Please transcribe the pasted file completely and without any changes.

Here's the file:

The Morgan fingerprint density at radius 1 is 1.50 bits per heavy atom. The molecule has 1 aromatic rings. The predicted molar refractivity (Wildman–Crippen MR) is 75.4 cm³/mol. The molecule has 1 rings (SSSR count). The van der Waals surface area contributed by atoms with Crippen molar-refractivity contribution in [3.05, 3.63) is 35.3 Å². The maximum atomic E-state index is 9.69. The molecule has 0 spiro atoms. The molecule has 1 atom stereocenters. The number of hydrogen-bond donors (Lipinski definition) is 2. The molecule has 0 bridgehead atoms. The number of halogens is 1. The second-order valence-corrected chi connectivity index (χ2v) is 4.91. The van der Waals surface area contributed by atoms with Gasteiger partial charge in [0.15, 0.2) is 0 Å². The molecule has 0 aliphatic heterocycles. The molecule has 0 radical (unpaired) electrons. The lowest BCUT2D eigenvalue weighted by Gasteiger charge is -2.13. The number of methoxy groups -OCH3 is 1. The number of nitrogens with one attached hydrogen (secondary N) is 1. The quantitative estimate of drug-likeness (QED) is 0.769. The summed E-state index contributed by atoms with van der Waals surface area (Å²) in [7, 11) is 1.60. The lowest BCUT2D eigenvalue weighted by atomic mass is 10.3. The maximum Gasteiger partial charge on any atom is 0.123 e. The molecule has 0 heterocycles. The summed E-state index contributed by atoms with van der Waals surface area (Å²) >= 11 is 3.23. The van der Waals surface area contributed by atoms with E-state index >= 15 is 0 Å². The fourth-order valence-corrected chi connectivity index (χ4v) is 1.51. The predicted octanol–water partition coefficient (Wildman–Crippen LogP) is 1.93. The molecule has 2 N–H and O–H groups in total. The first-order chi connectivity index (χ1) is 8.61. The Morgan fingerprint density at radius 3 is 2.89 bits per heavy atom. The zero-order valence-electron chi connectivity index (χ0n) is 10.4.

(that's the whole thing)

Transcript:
The Morgan fingerprint density at radius 1 is 1.50 bits per heavy atom. The molecule has 1 aromatic rings. The predicted molar refractivity (Wildman–Crippen MR) is 75.4 cm³/mol. The molecule has 1 rings (SSSR count). The van der Waals surface area contributed by atoms with Crippen molar-refractivity contribution in [3.05, 3.63) is 35.3 Å². The maximum atomic E-state index is 9.69. The molecule has 0 spiro atoms. The molecule has 1 atom stereocenters. The number of hydrogen-bond donors (Lipinski definition) is 2. The molecule has 0 bridgehead atoms. The number of halogens is 1. The second-order valence-corrected chi connectivity index (χ2v) is 4.91. The van der Waals surface area contributed by atoms with Gasteiger partial charge in [0.15, 0.2) is 0 Å². The molecule has 0 aliphatic heterocycles. The molecule has 0 radical (unpaired) electrons. The lowest BCUT2D eigenvalue weighted by Gasteiger charge is -2.13. The number of methoxy groups -OCH3 is 1. The number of nitrogens with one attached hydrogen (secondary N) is 1. The quantitative estimate of drug-likeness (QED) is 0.769. The summed E-state index contributed by atoms with van der Waals surface area (Å²) in [7, 11) is 1.60. The lowest BCUT2D eigenvalue weighted by atomic mass is 10.3. The maximum Gasteiger partial charge on any atom is 0.123 e. The molecule has 0 heterocycles. The summed E-state index contributed by atoms with van der Waals surface area (Å²) >= 11 is 3.23. The van der Waals surface area contributed by atoms with E-state index >= 15 is 0 Å². The fourth-order valence-corrected chi connectivity index (χ4v) is 1.51. The predicted octanol–water partition coefficient (Wildman–Crippen LogP) is 1.93. The molecule has 2 N–H and O–H groups in total. The first-order chi connectivity index (χ1) is 8.61. The Morgan fingerprint density at radius 3 is 2.89 bits per heavy atom. The zero-order valence-electron chi connectivity index (χ0n) is 10.4.